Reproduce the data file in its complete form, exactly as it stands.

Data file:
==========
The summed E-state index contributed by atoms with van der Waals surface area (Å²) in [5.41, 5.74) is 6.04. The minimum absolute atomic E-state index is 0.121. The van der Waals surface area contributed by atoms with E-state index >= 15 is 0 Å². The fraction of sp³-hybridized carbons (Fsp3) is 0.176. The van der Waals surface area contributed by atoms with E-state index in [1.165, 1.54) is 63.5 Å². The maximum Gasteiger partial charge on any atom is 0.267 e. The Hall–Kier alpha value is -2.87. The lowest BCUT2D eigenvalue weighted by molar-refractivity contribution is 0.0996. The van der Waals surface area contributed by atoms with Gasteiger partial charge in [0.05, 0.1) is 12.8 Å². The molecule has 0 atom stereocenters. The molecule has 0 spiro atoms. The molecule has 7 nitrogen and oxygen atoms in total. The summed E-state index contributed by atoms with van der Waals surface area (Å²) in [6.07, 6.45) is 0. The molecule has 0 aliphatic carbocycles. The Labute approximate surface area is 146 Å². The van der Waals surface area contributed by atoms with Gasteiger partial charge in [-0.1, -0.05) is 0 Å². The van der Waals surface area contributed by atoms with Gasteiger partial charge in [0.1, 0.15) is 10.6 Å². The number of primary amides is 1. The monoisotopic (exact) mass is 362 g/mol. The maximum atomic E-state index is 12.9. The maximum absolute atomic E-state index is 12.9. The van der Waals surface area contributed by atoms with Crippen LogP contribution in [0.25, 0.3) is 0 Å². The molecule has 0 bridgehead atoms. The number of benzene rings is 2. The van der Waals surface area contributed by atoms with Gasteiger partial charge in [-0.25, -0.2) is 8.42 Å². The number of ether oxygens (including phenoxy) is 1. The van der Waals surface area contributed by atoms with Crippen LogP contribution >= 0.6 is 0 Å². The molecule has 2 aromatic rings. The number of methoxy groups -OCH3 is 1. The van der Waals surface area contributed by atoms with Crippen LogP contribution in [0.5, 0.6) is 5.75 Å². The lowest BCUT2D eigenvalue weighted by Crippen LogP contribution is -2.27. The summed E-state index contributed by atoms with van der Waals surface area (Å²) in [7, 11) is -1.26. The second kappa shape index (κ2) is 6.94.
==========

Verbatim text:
The summed E-state index contributed by atoms with van der Waals surface area (Å²) in [5.41, 5.74) is 6.04. The minimum absolute atomic E-state index is 0.121. The van der Waals surface area contributed by atoms with E-state index >= 15 is 0 Å². The fraction of sp³-hybridized carbons (Fsp3) is 0.176. The van der Waals surface area contributed by atoms with E-state index in [1.165, 1.54) is 63.5 Å². The maximum Gasteiger partial charge on any atom is 0.267 e. The Hall–Kier alpha value is -2.87. The lowest BCUT2D eigenvalue weighted by molar-refractivity contribution is 0.0996. The van der Waals surface area contributed by atoms with Gasteiger partial charge in [0.05, 0.1) is 12.8 Å². The molecule has 0 atom stereocenters. The molecule has 0 spiro atoms. The molecule has 7 nitrogen and oxygen atoms in total. The summed E-state index contributed by atoms with van der Waals surface area (Å²) in [6.07, 6.45) is 0. The molecule has 0 aliphatic carbocycles. The Labute approximate surface area is 146 Å². The van der Waals surface area contributed by atoms with Gasteiger partial charge in [-0.1, -0.05) is 0 Å². The van der Waals surface area contributed by atoms with Gasteiger partial charge in [0.1, 0.15) is 10.6 Å². The number of primary amides is 1. The monoisotopic (exact) mass is 362 g/mol. The maximum atomic E-state index is 12.9. The maximum absolute atomic E-state index is 12.9. The van der Waals surface area contributed by atoms with Crippen LogP contribution in [0.25, 0.3) is 0 Å². The molecule has 0 bridgehead atoms. The number of benzene rings is 2. The van der Waals surface area contributed by atoms with Gasteiger partial charge in [-0.25, -0.2) is 8.42 Å². The number of ether oxygens (including phenoxy) is 1. The van der Waals surface area contributed by atoms with Crippen LogP contribution >= 0.6 is 0 Å². The molecule has 2 aromatic rings. The number of methoxy groups -OCH3 is 1. The van der Waals surface area contributed by atoms with Crippen LogP contribution in [0.5, 0.6) is 5.75 Å². The lowest BCUT2D eigenvalue weighted by Crippen LogP contribution is -2.27. The summed E-state index contributed by atoms with van der Waals surface area (Å²) in [7, 11) is -1.26. The second kappa shape index (κ2) is 6.94.